Rubia tinctorum, also known as Rose Madder, Common Madder and Dyer's Madder, it is an herbaceous perennial plant species belonging to the same plant family as coffee, the Rubiaceae family. Madder is evergreen with whorls of finely toothed leaves and greenish white flowers and black berries. The root has been used since ancient times as a vegetable red dye for leather, wool, cotton and silk.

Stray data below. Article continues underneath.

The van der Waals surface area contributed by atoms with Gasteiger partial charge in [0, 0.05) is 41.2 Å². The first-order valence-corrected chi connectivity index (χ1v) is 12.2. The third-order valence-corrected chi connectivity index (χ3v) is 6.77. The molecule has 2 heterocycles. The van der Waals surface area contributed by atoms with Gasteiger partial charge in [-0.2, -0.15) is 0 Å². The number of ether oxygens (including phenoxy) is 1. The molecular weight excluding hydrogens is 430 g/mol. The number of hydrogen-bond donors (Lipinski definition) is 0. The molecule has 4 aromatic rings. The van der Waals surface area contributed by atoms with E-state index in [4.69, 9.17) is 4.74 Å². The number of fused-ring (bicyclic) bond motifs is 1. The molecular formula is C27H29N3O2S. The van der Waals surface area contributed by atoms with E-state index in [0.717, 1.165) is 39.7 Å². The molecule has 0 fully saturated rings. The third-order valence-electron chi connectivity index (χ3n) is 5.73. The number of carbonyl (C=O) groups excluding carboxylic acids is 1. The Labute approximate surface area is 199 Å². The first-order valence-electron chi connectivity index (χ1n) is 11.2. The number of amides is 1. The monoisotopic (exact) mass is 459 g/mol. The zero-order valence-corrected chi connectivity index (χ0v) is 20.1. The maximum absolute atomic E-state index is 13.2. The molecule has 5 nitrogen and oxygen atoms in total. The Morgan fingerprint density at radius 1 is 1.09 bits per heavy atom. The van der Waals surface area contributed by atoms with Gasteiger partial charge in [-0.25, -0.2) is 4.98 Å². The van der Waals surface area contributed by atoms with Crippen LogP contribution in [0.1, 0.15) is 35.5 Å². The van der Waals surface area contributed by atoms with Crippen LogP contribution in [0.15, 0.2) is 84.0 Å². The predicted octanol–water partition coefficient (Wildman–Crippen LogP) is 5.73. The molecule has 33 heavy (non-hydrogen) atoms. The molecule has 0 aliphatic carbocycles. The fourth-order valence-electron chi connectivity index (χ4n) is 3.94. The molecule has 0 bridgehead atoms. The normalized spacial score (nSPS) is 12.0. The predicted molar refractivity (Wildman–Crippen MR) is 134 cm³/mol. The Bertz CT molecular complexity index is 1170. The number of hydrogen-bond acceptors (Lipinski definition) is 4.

Although once revered as a medicinal plant, Madder is rarely worked with today. The root is said to aperient, astringent, a cholagogue, diuretic and emmenagogue and was once used for kidney and bladder stones. Another species of madder, Rubia cordifolia called Manjistha holds a significant place in Ayurvedic medicine where it is indicated for stagnant blood and is considered a blood purifying herb. Madder cools and detoxifies the blood and dissolves obstructions in blood flow.